Modelling hydrological processes under climate change scenarios in the Jemma sub-basin of upper Blue Nile Basin, Ethiopia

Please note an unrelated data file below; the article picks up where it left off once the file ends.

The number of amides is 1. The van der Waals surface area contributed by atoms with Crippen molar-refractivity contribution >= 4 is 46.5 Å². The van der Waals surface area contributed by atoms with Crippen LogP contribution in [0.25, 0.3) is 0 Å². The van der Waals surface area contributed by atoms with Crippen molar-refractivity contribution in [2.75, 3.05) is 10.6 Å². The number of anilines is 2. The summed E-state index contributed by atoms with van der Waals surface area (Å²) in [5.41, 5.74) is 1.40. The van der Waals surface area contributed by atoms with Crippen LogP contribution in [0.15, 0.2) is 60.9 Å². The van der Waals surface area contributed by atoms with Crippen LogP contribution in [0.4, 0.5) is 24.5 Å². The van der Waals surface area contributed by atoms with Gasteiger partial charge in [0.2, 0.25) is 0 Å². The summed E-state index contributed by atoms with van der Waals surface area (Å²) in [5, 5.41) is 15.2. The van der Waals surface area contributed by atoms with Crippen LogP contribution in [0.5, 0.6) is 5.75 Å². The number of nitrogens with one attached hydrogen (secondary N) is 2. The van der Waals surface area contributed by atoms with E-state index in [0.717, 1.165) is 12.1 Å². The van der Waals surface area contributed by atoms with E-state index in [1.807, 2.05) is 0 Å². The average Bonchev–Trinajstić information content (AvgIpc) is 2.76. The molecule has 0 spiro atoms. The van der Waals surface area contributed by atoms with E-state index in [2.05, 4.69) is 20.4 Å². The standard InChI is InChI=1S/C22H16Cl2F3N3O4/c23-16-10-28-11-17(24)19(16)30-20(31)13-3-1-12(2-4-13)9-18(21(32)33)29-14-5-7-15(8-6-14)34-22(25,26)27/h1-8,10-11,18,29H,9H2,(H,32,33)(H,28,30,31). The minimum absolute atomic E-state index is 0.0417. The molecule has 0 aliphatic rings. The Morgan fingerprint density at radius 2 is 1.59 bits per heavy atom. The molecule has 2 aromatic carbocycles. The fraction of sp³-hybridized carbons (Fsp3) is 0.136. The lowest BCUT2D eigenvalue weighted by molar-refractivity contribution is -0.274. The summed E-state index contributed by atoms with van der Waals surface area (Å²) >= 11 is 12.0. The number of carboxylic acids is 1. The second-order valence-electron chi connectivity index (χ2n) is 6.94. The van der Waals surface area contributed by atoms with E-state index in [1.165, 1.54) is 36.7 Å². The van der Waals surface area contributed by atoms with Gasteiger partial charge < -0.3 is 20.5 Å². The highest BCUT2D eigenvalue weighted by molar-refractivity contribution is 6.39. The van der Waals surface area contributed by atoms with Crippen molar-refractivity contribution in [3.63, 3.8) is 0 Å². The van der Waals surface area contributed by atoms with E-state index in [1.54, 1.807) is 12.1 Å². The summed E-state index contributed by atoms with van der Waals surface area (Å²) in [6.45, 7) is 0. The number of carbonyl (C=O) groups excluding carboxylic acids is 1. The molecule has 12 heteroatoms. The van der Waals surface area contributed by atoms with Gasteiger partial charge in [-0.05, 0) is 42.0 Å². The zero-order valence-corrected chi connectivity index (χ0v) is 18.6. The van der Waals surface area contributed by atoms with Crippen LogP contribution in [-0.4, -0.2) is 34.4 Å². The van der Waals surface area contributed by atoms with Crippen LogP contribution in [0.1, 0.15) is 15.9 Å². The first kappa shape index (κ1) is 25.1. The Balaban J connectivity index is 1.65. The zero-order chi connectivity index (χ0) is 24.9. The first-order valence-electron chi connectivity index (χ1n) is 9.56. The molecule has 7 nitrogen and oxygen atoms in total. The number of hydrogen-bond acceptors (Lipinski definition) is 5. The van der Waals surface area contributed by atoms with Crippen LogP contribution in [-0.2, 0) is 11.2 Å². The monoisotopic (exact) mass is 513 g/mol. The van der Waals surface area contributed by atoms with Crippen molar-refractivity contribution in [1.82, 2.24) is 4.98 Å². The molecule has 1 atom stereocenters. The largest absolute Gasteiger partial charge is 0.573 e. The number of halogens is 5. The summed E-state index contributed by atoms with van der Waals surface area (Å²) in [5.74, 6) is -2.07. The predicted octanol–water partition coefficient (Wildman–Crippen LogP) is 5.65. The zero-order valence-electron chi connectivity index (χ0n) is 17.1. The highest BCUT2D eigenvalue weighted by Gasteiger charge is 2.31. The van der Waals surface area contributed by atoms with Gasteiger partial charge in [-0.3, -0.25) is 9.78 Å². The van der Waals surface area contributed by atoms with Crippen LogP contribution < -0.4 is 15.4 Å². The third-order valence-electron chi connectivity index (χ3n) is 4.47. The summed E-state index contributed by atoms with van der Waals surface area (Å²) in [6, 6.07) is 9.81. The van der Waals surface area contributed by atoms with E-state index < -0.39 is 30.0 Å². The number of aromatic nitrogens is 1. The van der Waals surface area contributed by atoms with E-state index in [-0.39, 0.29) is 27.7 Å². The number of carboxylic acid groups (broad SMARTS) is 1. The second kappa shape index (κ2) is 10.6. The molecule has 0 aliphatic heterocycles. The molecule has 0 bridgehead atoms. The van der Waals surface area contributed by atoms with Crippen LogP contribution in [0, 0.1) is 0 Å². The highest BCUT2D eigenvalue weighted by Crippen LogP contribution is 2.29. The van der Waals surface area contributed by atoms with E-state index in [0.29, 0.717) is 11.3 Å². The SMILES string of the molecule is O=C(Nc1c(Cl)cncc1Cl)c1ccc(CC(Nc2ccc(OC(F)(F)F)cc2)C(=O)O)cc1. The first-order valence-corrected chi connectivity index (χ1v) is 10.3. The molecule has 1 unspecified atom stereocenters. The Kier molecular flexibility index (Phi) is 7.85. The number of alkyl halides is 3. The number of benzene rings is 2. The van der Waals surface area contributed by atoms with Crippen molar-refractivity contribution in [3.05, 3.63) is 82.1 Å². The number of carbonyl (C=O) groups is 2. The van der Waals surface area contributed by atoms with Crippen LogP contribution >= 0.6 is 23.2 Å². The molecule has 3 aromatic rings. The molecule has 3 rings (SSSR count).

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This study examines the response of hydrological processes to different climate change scenarios in the Jemma sub-basin of the Blue Nile Basin. Future near-term (2021–2050) and long-term (2071–2100) climate scenarios were developed from six statistically bias corrected Regional Climate Models (RCMs) under two Representative Concentration Pathways (RCPs) scenarios: RCP4.5 and RCP8.5. The outputs of climate models were used as input to a calibrated and validated Soil and Water Assessment Tool (SWAT) model to assess the impact of climate change on the hydrology of the sub-basin. For a robust hydrologic representation, the SWAT model was calibrated and validated at three River gauging stations and provided an acceptable result. The climate scenarios developed from bias corrected RCMs projected an increase in temperature in all models and a decrease in rainfall in the ensemble mean of the models in the near-term and long-term climate scenarios. Climate change may cause a consistent decrease in surface runoff and total water yield and an increase in evapotranspiration under all climate scenarios. This study recommends water management structures which can conserve water for agriculture and other ecosystem services in the Jemma sub-basin and in other similar areas in Ethiopia.